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>I can't think of an example off-hand, but the issue that Arnt is
>investigating is made more complicated when one is seeing a movie with
>subtitles, and dialogue that is meant to be whispered or inaudible is
>subtitled and readable. Would this instance be including in your concerns,
>Arnt?

No, not really, but it's an interesting point. In Scandinavia (which
I know the best) subtitles are, as you indicate, often provided for
otherwise barely audible whispers/talk; but not in all cases. It is
also deliberately avoided, precisely not to destroy a narrative
'enigma'. My prime concern, though, is to investigate further the
issue of sound and image scale, and the role of the voice in
mediating a social and communicative distance (cf. 'proxemics). In
other words I'll leave out the issue of subtitles not to complicate
things too much. As for sound / image scale, I find it striking that
none of the film sound scholars I know really try to define or
investigate the role of the voice along these lines. So far,
'microphone perspective' is the only aspect discussed (with Altman's
"Sound Space" as the prime example). Neither Altman, Chion, or any of
the other 'main' scholars in the field, that frequently use terms
such as "close miking", "close-up sound" or "medium close-up sound",
are very precise, and, for instance, say those terms mean, for
instance as opposed to "extreme close-up" sound, or other
perspectives. Clearly, when listening to TV or film, sound has a much
more important role in creating spatial and communicative 'distance',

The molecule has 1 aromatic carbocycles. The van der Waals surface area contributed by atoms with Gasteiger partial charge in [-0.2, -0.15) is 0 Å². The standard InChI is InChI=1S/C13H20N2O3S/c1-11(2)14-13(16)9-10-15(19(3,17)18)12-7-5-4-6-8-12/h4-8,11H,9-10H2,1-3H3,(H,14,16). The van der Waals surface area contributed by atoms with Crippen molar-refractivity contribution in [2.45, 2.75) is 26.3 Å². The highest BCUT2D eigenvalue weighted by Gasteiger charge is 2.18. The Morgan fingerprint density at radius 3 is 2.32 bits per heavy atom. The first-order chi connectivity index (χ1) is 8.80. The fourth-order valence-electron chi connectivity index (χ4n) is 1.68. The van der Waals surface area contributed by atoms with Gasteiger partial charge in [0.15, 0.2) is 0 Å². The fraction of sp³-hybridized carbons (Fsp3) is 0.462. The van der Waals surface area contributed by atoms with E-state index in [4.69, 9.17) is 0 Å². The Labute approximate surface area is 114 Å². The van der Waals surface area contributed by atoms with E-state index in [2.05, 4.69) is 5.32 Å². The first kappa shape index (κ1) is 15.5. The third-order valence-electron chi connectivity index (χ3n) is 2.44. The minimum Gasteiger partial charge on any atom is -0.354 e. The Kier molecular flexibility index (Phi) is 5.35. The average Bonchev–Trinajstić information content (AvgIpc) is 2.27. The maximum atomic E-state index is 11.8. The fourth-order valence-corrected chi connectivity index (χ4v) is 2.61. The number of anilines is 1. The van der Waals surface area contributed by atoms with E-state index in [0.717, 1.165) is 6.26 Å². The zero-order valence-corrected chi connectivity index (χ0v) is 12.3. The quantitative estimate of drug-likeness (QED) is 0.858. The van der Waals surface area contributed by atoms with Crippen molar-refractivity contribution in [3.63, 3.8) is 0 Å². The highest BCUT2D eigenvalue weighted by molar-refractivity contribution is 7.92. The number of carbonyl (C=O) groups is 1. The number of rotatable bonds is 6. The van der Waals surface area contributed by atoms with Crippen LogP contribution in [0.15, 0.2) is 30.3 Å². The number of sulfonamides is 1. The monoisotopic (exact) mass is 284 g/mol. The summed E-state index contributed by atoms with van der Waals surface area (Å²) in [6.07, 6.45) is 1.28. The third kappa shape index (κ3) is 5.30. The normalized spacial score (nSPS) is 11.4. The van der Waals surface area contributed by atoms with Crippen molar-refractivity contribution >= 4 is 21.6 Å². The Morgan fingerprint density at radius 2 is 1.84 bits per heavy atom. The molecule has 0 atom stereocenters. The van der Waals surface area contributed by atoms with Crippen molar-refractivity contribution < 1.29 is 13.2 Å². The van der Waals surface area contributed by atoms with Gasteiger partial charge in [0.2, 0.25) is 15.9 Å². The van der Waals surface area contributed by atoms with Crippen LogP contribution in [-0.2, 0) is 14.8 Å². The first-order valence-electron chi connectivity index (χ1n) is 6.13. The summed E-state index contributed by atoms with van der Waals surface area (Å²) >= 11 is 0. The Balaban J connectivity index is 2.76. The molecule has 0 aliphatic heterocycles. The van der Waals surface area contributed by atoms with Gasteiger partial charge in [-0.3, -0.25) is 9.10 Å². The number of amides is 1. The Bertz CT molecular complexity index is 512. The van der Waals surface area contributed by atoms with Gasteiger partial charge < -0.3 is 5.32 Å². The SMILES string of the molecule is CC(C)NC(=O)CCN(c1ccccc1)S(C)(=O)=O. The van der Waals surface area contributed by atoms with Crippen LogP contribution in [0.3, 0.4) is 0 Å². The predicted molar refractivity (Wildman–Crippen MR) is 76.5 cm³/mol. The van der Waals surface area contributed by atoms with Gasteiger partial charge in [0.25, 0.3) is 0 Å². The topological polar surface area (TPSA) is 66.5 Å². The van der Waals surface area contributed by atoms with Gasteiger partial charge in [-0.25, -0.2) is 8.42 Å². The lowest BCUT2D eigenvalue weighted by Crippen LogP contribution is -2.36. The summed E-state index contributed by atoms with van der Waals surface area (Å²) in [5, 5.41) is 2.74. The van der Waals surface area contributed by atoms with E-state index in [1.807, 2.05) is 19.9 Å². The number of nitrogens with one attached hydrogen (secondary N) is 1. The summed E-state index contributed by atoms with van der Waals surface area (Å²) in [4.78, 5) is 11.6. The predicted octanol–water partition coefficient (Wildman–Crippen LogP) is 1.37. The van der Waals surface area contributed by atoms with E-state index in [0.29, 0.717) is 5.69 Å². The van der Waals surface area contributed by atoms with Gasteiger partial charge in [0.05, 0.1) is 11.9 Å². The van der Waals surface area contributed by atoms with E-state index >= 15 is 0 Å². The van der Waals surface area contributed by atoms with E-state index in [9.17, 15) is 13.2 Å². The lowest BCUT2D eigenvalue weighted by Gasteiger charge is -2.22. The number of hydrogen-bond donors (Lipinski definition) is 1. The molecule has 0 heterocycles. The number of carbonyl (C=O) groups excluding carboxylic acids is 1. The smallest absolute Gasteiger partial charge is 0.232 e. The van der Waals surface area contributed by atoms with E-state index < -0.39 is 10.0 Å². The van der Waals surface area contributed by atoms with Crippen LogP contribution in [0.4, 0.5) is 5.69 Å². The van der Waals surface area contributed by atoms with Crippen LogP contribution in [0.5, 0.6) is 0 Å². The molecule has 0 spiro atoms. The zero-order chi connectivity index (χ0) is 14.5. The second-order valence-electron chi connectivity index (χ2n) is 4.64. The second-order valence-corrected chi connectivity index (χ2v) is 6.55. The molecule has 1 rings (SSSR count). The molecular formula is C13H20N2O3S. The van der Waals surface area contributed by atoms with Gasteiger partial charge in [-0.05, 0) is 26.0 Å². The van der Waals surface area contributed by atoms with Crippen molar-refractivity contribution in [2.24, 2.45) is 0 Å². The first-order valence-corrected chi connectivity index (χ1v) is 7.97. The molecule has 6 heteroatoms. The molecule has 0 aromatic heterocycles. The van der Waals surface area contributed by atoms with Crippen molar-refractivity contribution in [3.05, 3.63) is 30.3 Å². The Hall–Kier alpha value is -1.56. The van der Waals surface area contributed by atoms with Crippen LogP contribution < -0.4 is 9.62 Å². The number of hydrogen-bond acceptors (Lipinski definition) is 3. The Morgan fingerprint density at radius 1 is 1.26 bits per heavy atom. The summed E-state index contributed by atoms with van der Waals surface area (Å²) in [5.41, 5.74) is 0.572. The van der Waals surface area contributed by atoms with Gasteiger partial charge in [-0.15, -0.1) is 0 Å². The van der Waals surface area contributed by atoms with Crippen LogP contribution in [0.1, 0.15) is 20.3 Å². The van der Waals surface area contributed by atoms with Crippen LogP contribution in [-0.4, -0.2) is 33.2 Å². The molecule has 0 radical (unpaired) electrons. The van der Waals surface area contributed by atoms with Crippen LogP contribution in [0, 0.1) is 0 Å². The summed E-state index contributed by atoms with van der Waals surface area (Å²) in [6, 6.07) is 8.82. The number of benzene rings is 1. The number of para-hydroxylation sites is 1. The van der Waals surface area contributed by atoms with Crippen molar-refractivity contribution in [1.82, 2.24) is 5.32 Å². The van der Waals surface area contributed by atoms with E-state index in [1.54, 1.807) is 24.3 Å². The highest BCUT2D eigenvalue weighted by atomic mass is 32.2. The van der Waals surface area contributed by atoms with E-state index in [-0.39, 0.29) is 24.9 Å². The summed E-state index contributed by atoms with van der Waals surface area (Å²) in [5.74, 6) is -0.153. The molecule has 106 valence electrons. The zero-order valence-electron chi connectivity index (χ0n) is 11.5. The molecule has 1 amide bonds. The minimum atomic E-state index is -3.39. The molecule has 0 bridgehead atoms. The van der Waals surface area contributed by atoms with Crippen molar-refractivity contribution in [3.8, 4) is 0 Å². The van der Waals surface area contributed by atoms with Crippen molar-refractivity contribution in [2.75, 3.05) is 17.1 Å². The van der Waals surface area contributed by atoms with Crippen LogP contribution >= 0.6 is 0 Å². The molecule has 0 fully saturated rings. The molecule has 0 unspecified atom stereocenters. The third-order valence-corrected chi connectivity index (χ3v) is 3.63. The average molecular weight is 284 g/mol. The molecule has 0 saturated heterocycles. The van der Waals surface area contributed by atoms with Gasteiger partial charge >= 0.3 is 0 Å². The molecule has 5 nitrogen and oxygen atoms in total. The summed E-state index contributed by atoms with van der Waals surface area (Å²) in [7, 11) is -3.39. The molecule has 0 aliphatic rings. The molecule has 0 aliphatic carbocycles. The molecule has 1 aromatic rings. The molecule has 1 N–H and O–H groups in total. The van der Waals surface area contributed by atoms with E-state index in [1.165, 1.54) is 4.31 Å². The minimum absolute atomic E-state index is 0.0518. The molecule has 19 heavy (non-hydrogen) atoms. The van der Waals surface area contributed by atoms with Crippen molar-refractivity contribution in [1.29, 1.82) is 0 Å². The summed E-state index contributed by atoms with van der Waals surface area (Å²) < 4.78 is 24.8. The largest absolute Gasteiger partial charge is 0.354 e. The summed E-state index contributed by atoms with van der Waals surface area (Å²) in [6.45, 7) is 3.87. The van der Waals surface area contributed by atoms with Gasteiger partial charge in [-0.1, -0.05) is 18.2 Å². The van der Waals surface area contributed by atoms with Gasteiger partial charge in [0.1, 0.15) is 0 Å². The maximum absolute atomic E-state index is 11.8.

than what these poorly microphone centered terms are able to grasp.

At any rate I find it more 'clarifying' distinguishing between three
aspects of voice and space (in the media): 'voice distance' (from ECU
(extreme close up) intimate whisper --> ELS (extreme long shot) in
the loudest shout or scream); 'microphone distance' (from ECU in
commercials, radio talk etc. utilizing the proximity effect, etc. -->
ELS in what might be called "point of audition" sound, in Altman
terminology); and 'sound reach' (i.e., ECU loudness, in barely
audible whispers not meant to be heard --> ELS in the loudest
TV-commercials, or film scream). OK, I'll stop rambling on shortly,
but because of 'schizophonia' and the separation of the spoken
characteristics of the voice, loudness, and ratio of direct/reflected
sound in the media (as opposed to in face-to-face communication, when
these aspects are interwoven), I think we need more refined
terminology and analysis to grasp the impact of the voice.

Arnt
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